Guest Post: Julia Teran, Recipient of the Winter 2014 Raven Award
This is a guest post by Julia Teran, Wayne State University graduate student and recipient of the Ronald Raven Annual Award, which provides a scholarship and internship three times each year to History and Library students with an interest in university archives and records management.
As a young professional entering the world of archival administration, I was very pleased to be accepted as the Winter 2014 recipient of the Ronald Raven Annual Award. I have been a graduate student in the Joint MLIS/MA in History program, with a concentration in archival administration, at Wayne State University for the past three years. With just one more year until graduation, I appreciate the importance of gaining practical experience in the archival field in order to be well prepared to enter the profession. The Raven Award provided me with many new learning opportunities and valuable professional experiences that have greatly enhanced my archival skills. During the internship, I gained experience answering reference questions, shelving and retrieving boxes of collections, and processing collections according to More Product, Less Process (MPLP) guidelines. In all, I was able to process twelve collections of archives totalling 23 linear feet under the direction and guidance of the Wayne State University Archivist, Casey Westerman.
Working as an assistant to the University Archivist allowed me to learn a great deal about the history of Wayne State University, as well as Detroit history in general. I processed several collections relating to some of the colleges at WSU, including the College of Liberal Arts, the College of Education, the School of Social Work, and the Law School. I also processed the records of various WSU committees and organizations. Of these collections, one of the most interesting was the Emancipation Centennial Committee Records. This collection contains the records of the committee which coordinated the events of Wayne State University’s 1963 celebration of the centennial of the Emancipation Proclamation. The celebration began with an Inaugural Centennial Convocation on January 6, 1963, when Vice President Lyndon B. Johnson received an honorary Doctor of Laws degree from Wayne State University, and continued with a series of symposia and events over the course of the year.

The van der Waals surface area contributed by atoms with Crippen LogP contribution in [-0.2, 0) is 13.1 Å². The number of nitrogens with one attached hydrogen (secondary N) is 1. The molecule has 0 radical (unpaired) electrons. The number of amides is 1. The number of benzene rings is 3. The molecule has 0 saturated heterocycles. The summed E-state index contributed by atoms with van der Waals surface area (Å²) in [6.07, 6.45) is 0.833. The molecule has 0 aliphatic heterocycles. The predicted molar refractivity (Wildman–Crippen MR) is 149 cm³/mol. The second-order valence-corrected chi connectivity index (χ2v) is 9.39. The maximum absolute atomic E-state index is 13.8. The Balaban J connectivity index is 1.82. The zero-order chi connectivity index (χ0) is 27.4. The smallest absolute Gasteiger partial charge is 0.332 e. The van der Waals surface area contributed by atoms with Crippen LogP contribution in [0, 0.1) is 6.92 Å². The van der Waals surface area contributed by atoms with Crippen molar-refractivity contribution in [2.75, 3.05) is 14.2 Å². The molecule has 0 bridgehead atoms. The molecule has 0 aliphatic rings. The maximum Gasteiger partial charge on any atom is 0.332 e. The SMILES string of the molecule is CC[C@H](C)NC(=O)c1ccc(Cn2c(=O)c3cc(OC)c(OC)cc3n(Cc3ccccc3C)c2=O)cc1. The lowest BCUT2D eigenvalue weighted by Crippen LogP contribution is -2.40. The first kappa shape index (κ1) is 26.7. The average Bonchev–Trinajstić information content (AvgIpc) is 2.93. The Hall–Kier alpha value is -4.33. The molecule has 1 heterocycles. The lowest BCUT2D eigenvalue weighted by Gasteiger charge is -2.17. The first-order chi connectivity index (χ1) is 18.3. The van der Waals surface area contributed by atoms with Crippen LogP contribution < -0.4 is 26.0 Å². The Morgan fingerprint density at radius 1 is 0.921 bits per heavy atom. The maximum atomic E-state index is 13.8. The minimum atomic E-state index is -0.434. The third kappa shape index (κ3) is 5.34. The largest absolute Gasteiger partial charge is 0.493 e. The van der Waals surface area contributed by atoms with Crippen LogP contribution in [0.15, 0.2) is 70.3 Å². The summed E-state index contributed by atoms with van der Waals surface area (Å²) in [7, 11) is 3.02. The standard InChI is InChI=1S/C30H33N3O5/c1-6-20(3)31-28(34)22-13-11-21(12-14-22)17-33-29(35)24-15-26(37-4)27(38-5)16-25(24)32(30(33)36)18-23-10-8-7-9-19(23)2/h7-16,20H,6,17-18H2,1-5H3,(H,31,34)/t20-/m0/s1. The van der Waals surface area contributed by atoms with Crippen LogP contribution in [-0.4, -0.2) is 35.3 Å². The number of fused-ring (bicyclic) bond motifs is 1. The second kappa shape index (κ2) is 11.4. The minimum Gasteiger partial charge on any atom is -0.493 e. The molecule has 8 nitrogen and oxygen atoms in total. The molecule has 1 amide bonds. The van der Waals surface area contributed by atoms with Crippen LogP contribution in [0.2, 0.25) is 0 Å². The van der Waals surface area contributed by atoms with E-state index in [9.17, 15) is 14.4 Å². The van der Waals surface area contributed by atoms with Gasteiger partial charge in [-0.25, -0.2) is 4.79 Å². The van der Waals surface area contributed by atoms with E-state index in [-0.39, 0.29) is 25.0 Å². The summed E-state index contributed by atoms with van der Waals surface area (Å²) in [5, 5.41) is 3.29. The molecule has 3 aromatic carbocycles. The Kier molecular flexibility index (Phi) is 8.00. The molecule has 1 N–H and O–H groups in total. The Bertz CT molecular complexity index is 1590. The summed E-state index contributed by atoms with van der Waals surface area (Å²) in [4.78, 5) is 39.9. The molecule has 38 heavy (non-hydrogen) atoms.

Of all the collections I processed this semester, the largest was the Leslie L. Hanawalt Papers, the personal files and research materials of Dr. Leslie Hanawalt. In 1956, Hanawalt began research into the Wayne State University archives in preparation to write a history of the university for its centennial celebration, a project that was commissioned by President Clarence B. Hilberry. This historical research endeavor, the History of Wayne Project, took Hanawalt twelve years to complete, culminating in the publication of his 450-page book, A Place of Light: The History of Wayne State University in 1968. The History of Wayne Project earned Hanawalt the title of University Historian, and the publication of A Place of Light was the defining moment of his prestigious career at Wayne State University. It was exciting to be able to explore the records in the Hanawalt Papers that led to the creation of A Place of Light. Throughout the internship, I often used this book as a source of reference on WSU history.
It was both an honor and a pleasure to be able to work at the Walter P. Reuther Library this semester. I am deeply grateful to Mr. Raven for providing this opportunity, which has allowed me to greatly enhance my professional skills and gain valuable archival experience in an academic environment. I want to thank the entire Reuther Library staff for welcoming me this semester, and especially Casey Westerman for his guidance.